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    Clive Deverall

    How many institutes, NGOs, universities etc have published, readily accessible policies on how they interact with pharmaceutical companies? Are there any on the websites? Or do they, as it appears the Baker Institute does, and “Take the devil’s money to do God’s work”? The Baker Institute’s ‘slam-dunk’ move – so finely orchestrated and probably a fait accompli should be of great concern to health consumer groups and the community as a whole. The scheduled ad for Friday’s Australian Dr with the Baker’s logo alogside that of the drug company says it all. Yes – a picture is worth a 1000 words. Big (& small) Pharma is well aware of its reputation. As Bill Curtis (of Medical Communications company) Curtis Jones Brown said: “In Australia the industry is seen as manipulative, dark, menacing…” And a reflection from a Vice President of Schering-Plough..”One industry that is ahead of us by a long way is the tobacco industry. Now that scares the hell out of me. I am appalled by our reputation”. Yes – we literally cannot live in terms of research funding and professional education in the health sector without support from the pharmaceutical companies but lets see some published policies from those that want the money.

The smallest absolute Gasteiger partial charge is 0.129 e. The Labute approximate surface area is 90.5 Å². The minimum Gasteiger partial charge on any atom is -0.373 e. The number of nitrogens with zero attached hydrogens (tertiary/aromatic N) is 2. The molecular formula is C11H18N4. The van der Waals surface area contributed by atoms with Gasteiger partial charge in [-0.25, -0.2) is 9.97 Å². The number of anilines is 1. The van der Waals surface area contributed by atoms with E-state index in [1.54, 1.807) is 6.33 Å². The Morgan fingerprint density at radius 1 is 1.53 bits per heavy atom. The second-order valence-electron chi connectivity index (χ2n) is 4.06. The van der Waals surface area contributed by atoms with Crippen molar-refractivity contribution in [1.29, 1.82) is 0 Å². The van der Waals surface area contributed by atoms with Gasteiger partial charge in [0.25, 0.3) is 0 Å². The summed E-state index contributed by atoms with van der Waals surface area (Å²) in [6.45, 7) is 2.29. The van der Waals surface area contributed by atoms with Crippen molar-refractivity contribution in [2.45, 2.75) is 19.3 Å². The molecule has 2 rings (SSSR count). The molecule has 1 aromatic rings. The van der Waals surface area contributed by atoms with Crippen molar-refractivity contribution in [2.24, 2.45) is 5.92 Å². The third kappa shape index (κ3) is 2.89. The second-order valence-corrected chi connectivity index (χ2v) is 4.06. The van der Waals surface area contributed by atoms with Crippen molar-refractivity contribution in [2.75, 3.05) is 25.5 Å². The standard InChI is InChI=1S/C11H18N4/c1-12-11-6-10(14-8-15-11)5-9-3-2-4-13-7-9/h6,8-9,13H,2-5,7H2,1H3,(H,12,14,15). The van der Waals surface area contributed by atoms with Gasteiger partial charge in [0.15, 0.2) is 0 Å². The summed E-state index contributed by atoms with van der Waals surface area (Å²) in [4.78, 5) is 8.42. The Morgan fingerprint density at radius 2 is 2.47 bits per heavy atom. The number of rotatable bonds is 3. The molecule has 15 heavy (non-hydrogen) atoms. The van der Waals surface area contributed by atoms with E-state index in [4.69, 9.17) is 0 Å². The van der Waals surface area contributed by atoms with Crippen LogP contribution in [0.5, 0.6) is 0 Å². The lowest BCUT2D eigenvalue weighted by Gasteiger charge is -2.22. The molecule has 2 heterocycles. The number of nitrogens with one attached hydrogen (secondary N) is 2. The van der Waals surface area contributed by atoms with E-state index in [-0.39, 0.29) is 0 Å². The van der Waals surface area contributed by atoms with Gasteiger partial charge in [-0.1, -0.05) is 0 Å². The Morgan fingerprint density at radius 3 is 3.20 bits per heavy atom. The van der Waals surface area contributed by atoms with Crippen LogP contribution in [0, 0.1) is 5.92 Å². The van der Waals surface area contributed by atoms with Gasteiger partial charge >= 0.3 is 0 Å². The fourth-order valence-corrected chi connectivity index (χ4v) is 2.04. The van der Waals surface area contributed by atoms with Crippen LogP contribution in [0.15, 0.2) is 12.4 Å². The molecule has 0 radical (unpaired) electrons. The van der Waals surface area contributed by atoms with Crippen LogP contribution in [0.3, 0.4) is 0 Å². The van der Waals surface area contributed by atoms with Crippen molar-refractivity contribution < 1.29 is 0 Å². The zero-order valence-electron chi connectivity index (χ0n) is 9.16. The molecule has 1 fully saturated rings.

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    While busy congratulating themselves on developing “an innovative donation arrangement” perhaps they could’ve spent more time wondering why nobody else has tried it before.

    There are so many other ways in which Baker could obtain sponsorship funds from sanofi-aventis that would not impinge on anyone’s credibility.

    The statements on the Baker Institute website seem more focused on alaying concerns about Pharmaco funding in general – but really misses the point that will get them into hot water – it’s not just that its money from a Pharmaco, there is just no way to avoid a conflict of interest when you link sponsorship revenue to (prescription) product sales.

    Nevermind pressure from the drug company, if Baker’s own in-house finance department lets their scientists work on projects could potentially reduce Plavix scripts, and therefore their own revenue, one might question their competence (though that could provide a further explanation as to why the Institute needs to seek industry funding).


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